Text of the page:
Mr Speaker, I also beg to express my deepest sorrows and condolences to the bereaved families, and indeed, to the injured who are hospitalised.
Mr Speaker, we are told that, since the year 2014, there have been eight of such incidents relating to gas explosions in the country. We are being economical with the truth. Why did they use the year 2014 as the base year?
Let us start from the year 2000, and I know that at least, there were three major incidents of gas explosions in Kumasi. They are not talking about that. Why are they using the year 2014 as the base year, and who stated the 2014 as the year, and everybody is feeding into it that we have had only eight incidents since the year
If we start from the year 2000, nationwide, it would be over 50 of such major incidents.
Mr Speaker, on 3rd June, 2016 when this incident happened, we came to this House and contributed to a Statement made on the floor in respect of what happened, the Hon Deputy Majority Leader, the Hon Sarah Adwoa Safo, in her contribution
made a candid statement, and I would want to quote it.
Mr Speaker, this can be seen in column 1085 of the Friday, 3rd June, 2016 Official Report. She said among other things, and I beg to quote her:
“go round the country and you would realise that many filling stations are springing up in residential areas, and the question you ask yourself is: “what are the authorities doing”? You see a filling station sandwiched between two residential homes and in the event of a spill, Mr Speaker, only God knows what would happen.”
Mr Speaker, we see these things play out year in, year out. The Hon John Jinapor informed us about statistics that indicated that, 35 per cent of burnt cases at Kole Bu Teaching Hospital are gas induced.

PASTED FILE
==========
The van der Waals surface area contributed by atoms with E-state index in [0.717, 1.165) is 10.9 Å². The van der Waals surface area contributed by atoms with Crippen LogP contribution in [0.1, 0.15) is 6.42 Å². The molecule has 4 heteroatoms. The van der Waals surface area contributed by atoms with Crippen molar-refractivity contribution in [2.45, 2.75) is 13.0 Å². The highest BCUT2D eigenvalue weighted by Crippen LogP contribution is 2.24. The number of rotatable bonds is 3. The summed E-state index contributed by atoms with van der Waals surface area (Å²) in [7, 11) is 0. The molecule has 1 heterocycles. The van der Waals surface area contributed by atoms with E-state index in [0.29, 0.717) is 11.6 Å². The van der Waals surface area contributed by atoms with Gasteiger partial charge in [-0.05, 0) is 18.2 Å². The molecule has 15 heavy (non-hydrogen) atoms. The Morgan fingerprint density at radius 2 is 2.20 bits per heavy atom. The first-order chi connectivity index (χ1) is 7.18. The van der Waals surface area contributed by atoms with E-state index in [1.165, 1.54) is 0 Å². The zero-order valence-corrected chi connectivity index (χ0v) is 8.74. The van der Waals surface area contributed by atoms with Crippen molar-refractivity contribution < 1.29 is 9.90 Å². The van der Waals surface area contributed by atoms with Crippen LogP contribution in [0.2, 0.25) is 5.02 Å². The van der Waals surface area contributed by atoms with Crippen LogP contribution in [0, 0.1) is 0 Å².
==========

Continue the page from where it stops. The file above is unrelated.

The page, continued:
Mr Speaker, what is required is a massive education that would get to our people.
Mr Speaker, 600 authorised gas stations are known to the system, but there are some that are not even registered which are operating. There are some gas stations which are not certified but they are operating. Do the authorities know about that? We should be careful as a nation, knowing how combustible gas is.
Mr Speaker, the Hon former Minister for Power, the Hon Dr Kwabena Donkor has told us that indeed, we have adequate laws and regulations. Yes, we have laws and regulations, but how we implement them is the problem.
Mr Speaker, within the District Assemblies, there are the people, together
with others who are faceless, responsible for what they term as “re-zoning”, and they locate these stations within residential areas with all the impunity. They are the people responsible.
Mr Speaker, the Town and Country Planning Department that is supposed to provide the masterplan, has now been put in the bowels of the District Assembly. People, with respect, who do not have the competence now, supervise them. So, when the technical people are telling them not to do that, the Assemblies do not comply; they do what they want.
Mr Speaker, we are talking about compliance to laws. The siting of the gas farms themselves are regulated, and it is provided that one cannot site a gas farm 500 metres from a residential settlement.
Mr Speaker, how many of them are within the residential settlement themselves? Not less than 500 metres, yet, right within the residential settlements, structures are being pulled down for the construction of gas stations. So, what is happening to us as a people?
Mr Speaker, we have regulations relating to the construction of pipes. We need to install gas leak detectors and even smoke detectors. However, when we go to many of these places, they are not there.
Mr Speaker, these licences are supposed to be renewable every year, but whether or not the bodies charged with the inspection to do it yearly do it is another matter, and whether those licensees submit themselves to inspection is also another matter.
Mr Speaker, if one listened to the account of the driver, he said that, when he was discharging, he saw the leakage and he wanted to approach the owners to see where the valve was, but they were all